Last February, the “anti-immigration” bill was first introduced in Hungary. The law requires organizations that support migration to pay tax on foreign donations or assets.
Just recently, on May 29, the Government of Hungary announced its intention to add further restrictions to the bill. The proposed law criminalizes the effort of organizations providing essential services to refugees and asylum-seekers.
The bill presented to the parliament proposes amendment of nine existing laws associated with asylum, the national border, and the police. The proposed legislation creates a criminal offense in the criminal code of “enabling illegal immigration.”
It criminalizes the act of helping asylum-seeker who are not “not eligible for protection,” and the acts of border monitoring, producing and disseminating information, or “network building.” Anyone guilty of the act would be sentenced up to a year in prison.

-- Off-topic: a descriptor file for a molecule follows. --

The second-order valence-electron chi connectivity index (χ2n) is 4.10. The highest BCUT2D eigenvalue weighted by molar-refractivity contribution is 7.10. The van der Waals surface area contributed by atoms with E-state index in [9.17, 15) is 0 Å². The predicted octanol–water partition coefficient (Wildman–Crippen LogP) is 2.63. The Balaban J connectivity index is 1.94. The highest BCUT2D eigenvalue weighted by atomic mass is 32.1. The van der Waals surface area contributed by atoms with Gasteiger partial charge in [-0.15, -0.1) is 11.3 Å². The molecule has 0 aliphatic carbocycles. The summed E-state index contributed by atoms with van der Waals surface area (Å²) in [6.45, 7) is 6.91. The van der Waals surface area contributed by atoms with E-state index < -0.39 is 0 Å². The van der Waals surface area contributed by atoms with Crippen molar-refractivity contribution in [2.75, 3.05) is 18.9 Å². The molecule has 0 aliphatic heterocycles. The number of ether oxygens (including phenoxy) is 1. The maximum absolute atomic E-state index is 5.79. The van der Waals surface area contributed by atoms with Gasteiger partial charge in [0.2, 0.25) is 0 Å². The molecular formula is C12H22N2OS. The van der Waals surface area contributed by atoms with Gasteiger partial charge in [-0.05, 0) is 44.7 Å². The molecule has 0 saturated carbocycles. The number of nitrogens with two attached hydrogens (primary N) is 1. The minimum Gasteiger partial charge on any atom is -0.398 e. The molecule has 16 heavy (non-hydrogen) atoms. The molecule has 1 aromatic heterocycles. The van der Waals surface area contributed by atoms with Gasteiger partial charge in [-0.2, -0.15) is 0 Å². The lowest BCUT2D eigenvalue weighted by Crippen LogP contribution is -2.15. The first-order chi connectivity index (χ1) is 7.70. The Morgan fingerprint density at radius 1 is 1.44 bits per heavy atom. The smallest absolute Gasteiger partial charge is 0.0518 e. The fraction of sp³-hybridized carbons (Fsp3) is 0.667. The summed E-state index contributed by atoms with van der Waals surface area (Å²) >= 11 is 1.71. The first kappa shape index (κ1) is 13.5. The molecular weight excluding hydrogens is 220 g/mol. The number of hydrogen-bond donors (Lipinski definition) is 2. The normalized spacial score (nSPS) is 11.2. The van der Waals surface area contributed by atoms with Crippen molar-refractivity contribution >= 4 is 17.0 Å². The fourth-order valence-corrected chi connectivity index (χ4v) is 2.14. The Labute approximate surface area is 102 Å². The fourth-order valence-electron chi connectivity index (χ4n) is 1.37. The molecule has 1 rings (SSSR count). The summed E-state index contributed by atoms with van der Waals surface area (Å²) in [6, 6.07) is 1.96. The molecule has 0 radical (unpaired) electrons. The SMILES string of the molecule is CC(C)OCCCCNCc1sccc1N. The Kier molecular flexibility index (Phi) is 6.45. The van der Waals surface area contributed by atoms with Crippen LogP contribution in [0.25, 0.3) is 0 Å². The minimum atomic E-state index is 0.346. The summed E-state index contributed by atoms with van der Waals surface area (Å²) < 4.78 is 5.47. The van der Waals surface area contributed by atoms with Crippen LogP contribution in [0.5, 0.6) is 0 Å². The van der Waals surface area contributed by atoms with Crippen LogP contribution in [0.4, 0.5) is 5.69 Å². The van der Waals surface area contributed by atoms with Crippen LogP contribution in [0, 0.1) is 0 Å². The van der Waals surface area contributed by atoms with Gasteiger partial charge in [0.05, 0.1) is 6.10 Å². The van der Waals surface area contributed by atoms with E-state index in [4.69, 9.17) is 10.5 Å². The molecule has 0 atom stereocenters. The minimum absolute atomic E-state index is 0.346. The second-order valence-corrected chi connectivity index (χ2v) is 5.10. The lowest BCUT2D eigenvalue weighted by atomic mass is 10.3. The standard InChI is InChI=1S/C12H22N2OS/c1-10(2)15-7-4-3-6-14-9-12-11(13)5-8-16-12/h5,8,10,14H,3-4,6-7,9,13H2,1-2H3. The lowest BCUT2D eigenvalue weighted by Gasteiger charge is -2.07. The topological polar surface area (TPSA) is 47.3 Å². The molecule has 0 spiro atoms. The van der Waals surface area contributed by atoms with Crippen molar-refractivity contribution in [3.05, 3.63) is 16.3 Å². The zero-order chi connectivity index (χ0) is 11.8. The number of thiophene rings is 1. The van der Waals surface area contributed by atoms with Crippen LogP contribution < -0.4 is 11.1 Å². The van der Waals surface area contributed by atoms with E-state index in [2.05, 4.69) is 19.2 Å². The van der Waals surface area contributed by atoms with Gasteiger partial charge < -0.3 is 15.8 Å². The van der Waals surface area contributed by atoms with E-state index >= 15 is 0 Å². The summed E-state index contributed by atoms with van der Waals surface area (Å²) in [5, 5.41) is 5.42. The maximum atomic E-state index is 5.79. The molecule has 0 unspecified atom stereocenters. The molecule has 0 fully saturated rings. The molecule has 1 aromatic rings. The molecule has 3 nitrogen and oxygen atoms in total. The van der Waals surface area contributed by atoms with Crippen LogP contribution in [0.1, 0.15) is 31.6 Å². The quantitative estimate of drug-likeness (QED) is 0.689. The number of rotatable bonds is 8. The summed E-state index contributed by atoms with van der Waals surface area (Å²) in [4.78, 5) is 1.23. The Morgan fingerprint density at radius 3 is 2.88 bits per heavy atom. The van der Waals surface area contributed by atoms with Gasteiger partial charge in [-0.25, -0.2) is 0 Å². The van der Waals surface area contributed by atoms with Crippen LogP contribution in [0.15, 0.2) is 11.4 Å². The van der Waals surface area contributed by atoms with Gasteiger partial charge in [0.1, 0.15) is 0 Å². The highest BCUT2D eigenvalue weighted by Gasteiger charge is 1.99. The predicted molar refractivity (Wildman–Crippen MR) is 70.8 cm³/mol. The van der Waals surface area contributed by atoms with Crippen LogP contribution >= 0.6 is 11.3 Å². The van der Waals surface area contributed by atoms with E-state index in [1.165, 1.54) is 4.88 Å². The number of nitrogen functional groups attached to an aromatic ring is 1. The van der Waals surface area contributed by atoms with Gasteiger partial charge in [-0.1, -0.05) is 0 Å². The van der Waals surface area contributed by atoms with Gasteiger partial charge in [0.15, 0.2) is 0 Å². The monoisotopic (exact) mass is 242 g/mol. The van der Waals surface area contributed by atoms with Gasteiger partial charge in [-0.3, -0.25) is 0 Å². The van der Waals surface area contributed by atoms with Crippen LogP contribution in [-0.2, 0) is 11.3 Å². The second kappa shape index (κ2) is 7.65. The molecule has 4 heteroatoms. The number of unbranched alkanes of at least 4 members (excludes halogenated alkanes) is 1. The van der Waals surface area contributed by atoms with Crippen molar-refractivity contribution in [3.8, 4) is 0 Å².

As a response to the recently proposed bill, the UN Refugee Agency (UNHCR) urges the Government of Hungary to withdraw the proposals, concerned that it would deprive refugees of critical aids and services, and further worsen public discourse and xenophobic attitudes.
“Seeking asylum is a fundamental human right, it is not a crime,” said Pascale Moreau, Director of UNHCR’s Europe Bureau. The UNCHR is concerned that the Hungarian Government is targeting humanitarian groups that provide services to those who are seeking asylum, preventing victims of human rights violations from being able to find help and document the abuses they experienced.
Further, the government imposes an urge to halt any measures that would also increase the vulnerability of these people. While the rationale of the proposed set of laws is necessary to fight illegal immigration, it punishes activities that are significant.
Hungary’s current laws on migration and asylum already breach European Union law and international refugee and human rights law. The country has already closed its borders to people seeking for international protection since January. With only a population under ten million, Hungary granted refugee status to just 1,216 people.